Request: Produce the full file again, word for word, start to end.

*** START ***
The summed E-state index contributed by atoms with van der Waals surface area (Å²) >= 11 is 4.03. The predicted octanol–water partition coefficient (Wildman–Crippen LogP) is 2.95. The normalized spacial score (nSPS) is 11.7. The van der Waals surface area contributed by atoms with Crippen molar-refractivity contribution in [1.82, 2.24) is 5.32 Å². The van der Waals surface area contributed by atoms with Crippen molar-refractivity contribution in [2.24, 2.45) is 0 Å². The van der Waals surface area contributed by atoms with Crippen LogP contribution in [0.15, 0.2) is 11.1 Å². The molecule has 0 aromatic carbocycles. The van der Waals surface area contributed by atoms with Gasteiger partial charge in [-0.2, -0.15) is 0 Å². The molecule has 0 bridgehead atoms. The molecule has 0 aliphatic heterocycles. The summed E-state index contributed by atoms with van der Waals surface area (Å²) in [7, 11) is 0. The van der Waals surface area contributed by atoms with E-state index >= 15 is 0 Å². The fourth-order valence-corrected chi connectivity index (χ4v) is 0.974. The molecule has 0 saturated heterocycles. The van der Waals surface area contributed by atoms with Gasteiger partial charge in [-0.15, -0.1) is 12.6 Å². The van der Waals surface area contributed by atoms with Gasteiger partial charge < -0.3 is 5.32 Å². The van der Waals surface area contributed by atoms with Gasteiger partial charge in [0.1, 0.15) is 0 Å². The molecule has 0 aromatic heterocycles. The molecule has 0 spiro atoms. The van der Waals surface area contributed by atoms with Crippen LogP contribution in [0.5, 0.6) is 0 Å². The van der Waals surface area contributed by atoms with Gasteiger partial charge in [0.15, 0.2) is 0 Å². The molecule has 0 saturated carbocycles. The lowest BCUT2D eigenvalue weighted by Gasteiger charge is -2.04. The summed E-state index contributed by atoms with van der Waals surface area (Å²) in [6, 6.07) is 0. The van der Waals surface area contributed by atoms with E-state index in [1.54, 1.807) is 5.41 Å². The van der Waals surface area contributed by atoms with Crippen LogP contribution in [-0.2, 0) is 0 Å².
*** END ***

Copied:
The summed E-state index contributed by atoms with van der Waals surface area (Å²) >= 11 is 4.03. The predicted octanol–water partition coefficient (Wildman–Crippen LogP) is 2.95. The normalized spacial score (nSPS) is 11.7. The van der Waals surface area contributed by atoms with Crippen molar-refractivity contribution in [1.82, 2.24) is 5.32 Å². The van der Waals surface area contributed by atoms with Crippen molar-refractivity contribution in [2.24, 2.45) is 0 Å². The van der Waals surface area contributed by atoms with Crippen LogP contribution in [0.15, 0.2) is 11.1 Å². The molecule has 0 aromatic carbocycles. The van der Waals surface area contributed by atoms with Gasteiger partial charge in [-0.2, -0.15) is 0 Å². The molecule has 0 bridgehead atoms. The molecule has 0 aliphatic heterocycles. The summed E-state index contributed by atoms with van der Waals surface area (Å²) in [7, 11) is 0. The van der Waals surface area contributed by atoms with E-state index >= 15 is 0 Å². The fourth-order valence-corrected chi connectivity index (χ4v) is 0.974. The molecule has 0 saturated heterocycles. The van der Waals surface area contributed by atoms with Gasteiger partial charge in [-0.15, -0.1) is 12.6 Å². The van der Waals surface area contributed by atoms with Gasteiger partial charge < -0.3 is 5.32 Å². The van der Waals surface area contributed by atoms with Gasteiger partial charge in [0.1, 0.15) is 0 Å². The molecule has 0 aromatic heterocycles. The molecule has 0 spiro atoms. The van der Waals surface area contributed by atoms with Crippen LogP contribution in [0.5, 0.6) is 0 Å². The van der Waals surface area contributed by atoms with Gasteiger partial charge in [0.15, 0.2) is 0 Å². The molecule has 0 saturated carbocycles. The lowest BCUT2D eigenvalue weighted by Gasteiger charge is -2.04. The summed E-state index contributed by atoms with van der Waals surface area (Å²) in [6, 6.07) is 0. The van der Waals surface area contributed by atoms with E-state index in [1.54, 1.807) is 5.41 Å². The van der Waals surface area contributed by atoms with Crippen LogP contribution in [-0.2, 0) is 0 Å².